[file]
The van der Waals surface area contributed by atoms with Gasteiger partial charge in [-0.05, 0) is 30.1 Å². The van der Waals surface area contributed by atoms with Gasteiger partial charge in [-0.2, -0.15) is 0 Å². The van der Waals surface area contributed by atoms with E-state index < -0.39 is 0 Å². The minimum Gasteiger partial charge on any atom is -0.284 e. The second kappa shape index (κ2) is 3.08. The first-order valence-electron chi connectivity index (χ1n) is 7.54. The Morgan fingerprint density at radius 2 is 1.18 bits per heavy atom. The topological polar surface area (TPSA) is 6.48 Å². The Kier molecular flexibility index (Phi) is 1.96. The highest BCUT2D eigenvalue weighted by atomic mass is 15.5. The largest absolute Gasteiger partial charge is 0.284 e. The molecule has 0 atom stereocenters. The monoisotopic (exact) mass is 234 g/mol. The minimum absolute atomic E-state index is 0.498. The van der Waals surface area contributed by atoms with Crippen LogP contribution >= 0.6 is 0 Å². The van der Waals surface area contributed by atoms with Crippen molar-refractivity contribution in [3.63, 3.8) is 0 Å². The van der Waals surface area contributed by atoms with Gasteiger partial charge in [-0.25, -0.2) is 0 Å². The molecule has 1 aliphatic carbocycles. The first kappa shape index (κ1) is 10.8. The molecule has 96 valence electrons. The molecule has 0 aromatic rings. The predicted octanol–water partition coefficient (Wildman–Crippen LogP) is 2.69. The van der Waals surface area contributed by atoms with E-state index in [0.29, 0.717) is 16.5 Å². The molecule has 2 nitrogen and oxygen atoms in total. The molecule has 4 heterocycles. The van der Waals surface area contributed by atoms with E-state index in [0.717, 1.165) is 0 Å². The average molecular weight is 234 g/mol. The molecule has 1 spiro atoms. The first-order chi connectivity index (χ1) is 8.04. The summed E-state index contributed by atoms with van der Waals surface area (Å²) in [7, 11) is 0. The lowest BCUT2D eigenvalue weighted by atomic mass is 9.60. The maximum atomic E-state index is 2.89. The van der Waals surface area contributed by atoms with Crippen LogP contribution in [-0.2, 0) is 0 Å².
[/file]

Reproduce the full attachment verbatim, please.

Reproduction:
The van der Waals surface area contributed by atoms with Gasteiger partial charge in [-0.05, 0) is 30.1 Å². The van der Waals surface area contributed by atoms with Gasteiger partial charge in [-0.2, -0.15) is 0 Å². The van der Waals surface area contributed by atoms with E-state index < -0.39 is 0 Å². The minimum Gasteiger partial charge on any atom is -0.284 e. The second kappa shape index (κ2) is 3.08. The first-order valence-electron chi connectivity index (χ1n) is 7.54. The Morgan fingerprint density at radius 2 is 1.18 bits per heavy atom. The topological polar surface area (TPSA) is 6.48 Å². The Kier molecular flexibility index (Phi) is 1.96. The highest BCUT2D eigenvalue weighted by atomic mass is 15.5. The largest absolute Gasteiger partial charge is 0.284 e. The molecule has 0 atom stereocenters. The monoisotopic (exact) mass is 234 g/mol. The minimum absolute atomic E-state index is 0.498. The van der Waals surface area contributed by atoms with Crippen LogP contribution >= 0.6 is 0 Å². The van der Waals surface area contributed by atoms with Crippen molar-refractivity contribution in [3.63, 3.8) is 0 Å². The van der Waals surface area contributed by atoms with Gasteiger partial charge in [-0.25, -0.2) is 0 Å². The molecule has 1 aliphatic carbocycles. The first kappa shape index (κ1) is 10.8. The molecule has 96 valence electrons. The molecule has 0 aromatic rings. The predicted octanol–water partition coefficient (Wildman–Crippen LogP) is 2.69. The van der Waals surface area contributed by atoms with E-state index in [0.29, 0.717) is 16.5 Å². The molecule has 2 nitrogen and oxygen atoms in total. The molecule has 4 heterocycles. The van der Waals surface area contributed by atoms with E-state index in [0.717, 1.165) is 0 Å². The average molecular weight is 234 g/mol. The molecule has 1 spiro atoms. The first-order chi connectivity index (χ1) is 8.04. The summed E-state index contributed by atoms with van der Waals surface area (Å²) in [7, 11) is 0. The lowest BCUT2D eigenvalue weighted by atomic mass is 9.60. The maximum atomic E-state index is 2.89. The van der Waals surface area contributed by atoms with Crippen LogP contribution in [-0.2, 0) is 0 Å².